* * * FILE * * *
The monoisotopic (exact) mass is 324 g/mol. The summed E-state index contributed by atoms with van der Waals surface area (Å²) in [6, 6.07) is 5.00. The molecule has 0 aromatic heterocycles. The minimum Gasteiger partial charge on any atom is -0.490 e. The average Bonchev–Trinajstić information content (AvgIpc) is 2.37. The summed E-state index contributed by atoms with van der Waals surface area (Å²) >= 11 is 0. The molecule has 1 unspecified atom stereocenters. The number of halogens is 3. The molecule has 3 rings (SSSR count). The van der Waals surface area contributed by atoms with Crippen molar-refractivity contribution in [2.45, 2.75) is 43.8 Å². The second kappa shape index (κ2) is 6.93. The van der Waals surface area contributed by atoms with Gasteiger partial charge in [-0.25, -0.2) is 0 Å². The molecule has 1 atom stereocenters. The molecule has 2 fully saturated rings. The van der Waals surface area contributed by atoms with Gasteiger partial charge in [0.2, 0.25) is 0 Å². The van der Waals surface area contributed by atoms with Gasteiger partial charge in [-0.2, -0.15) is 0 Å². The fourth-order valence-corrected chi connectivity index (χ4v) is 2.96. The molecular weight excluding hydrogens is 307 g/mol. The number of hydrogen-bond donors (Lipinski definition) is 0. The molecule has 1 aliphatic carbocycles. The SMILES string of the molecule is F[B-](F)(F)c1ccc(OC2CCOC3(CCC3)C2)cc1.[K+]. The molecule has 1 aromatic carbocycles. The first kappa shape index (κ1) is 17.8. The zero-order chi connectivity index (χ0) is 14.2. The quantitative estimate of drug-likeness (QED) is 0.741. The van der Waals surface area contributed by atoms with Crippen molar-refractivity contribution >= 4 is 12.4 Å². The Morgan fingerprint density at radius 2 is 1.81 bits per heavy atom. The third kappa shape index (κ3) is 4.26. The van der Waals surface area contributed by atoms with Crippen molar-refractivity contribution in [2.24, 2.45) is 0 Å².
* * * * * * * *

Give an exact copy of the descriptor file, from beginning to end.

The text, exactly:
The monoisotopic (exact) mass is 324 g/mol. The summed E-state index contributed by atoms with van der Waals surface area (Å²) in [6, 6.07) is 5.00. The molecule has 0 aromatic heterocycles. The minimum Gasteiger partial charge on any atom is -0.490 e. The average Bonchev–Trinajstić information content (AvgIpc) is 2.37. The summed E-state index contributed by atoms with van der Waals surface area (Å²) >= 11 is 0. The molecule has 1 unspecified atom stereocenters. The number of halogens is 3. The molecule has 3 rings (SSSR count). The van der Waals surface area contributed by atoms with Crippen molar-refractivity contribution in [2.45, 2.75) is 43.8 Å². The second kappa shape index (κ2) is 6.93. The van der Waals surface area contributed by atoms with Gasteiger partial charge in [-0.25, -0.2) is 0 Å². The molecule has 1 atom stereocenters. The molecule has 2 fully saturated rings. The van der Waals surface area contributed by atoms with Gasteiger partial charge in [0.2, 0.25) is 0 Å². The van der Waals surface area contributed by atoms with Gasteiger partial charge in [-0.2, -0.15) is 0 Å². The fourth-order valence-corrected chi connectivity index (χ4v) is 2.96. The molecular weight excluding hydrogens is 307 g/mol. The number of hydrogen-bond donors (Lipinski definition) is 0. The molecule has 1 aliphatic carbocycles. The SMILES string of the molecule is F[B-](F)(F)c1ccc(OC2CCOC3(CCC3)C2)cc1.[K+]. The molecule has 1 aromatic carbocycles. The first kappa shape index (κ1) is 17.8. The zero-order chi connectivity index (χ0) is 14.2. The quantitative estimate of drug-likeness (QED) is 0.741. The van der Waals surface area contributed by atoms with Crippen molar-refractivity contribution >= 4 is 12.4 Å². The Morgan fingerprint density at radius 2 is 1.81 bits per heavy atom. The third kappa shape index (κ3) is 4.26. The van der Waals surface area contributed by atoms with Crippen molar-refractivity contribution in [2.24, 2.45) is 0 Å².